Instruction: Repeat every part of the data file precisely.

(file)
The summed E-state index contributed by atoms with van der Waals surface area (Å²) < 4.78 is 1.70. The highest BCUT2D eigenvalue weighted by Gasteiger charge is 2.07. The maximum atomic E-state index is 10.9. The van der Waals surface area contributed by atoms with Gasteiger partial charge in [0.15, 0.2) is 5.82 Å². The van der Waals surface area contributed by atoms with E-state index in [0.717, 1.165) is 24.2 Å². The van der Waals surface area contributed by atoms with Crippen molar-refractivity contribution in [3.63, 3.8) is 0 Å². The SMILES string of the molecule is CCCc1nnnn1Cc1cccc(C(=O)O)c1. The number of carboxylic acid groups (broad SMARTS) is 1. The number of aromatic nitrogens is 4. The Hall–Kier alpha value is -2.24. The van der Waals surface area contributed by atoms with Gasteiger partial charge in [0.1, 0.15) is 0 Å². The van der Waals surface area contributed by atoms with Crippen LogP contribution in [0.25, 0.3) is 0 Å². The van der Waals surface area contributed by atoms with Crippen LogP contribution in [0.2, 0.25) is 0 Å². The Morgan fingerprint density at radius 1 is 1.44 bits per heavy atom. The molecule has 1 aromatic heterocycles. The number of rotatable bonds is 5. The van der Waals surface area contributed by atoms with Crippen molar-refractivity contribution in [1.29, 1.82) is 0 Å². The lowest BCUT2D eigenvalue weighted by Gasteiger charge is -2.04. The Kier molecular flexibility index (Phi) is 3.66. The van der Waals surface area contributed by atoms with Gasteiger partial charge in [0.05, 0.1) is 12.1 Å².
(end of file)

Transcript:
The summed E-state index contributed by atoms with van der Waals surface area (Å²) < 4.78 is 1.70. The highest BCUT2D eigenvalue weighted by Gasteiger charge is 2.07. The maximum atomic E-state index is 10.9. The van der Waals surface area contributed by atoms with Gasteiger partial charge in [0.15, 0.2) is 5.82 Å². The van der Waals surface area contributed by atoms with E-state index in [0.717, 1.165) is 24.2 Å². The van der Waals surface area contributed by atoms with Crippen molar-refractivity contribution in [3.63, 3.8) is 0 Å². The SMILES string of the molecule is CCCc1nnnn1Cc1cccc(C(=O)O)c1. The number of carboxylic acid groups (broad SMARTS) is 1. The number of aromatic nitrogens is 4. The Hall–Kier alpha value is -2.24. The van der Waals surface area contributed by atoms with Gasteiger partial charge in [0.1, 0.15) is 0 Å². The van der Waals surface area contributed by atoms with Crippen LogP contribution in [0.25, 0.3) is 0 Å². The van der Waals surface area contributed by atoms with Crippen LogP contribution in [0.2, 0.25) is 0 Å². The Morgan fingerprint density at radius 1 is 1.44 bits per heavy atom. The molecule has 1 aromatic heterocycles. The number of rotatable bonds is 5. The van der Waals surface area contributed by atoms with Crippen molar-refractivity contribution in [1.29, 1.82) is 0 Å². The lowest BCUT2D eigenvalue weighted by Gasteiger charge is -2.04. The Kier molecular flexibility index (Phi) is 3.66. The van der Waals surface area contributed by atoms with Gasteiger partial charge in [0.05, 0.1) is 12.1 Å².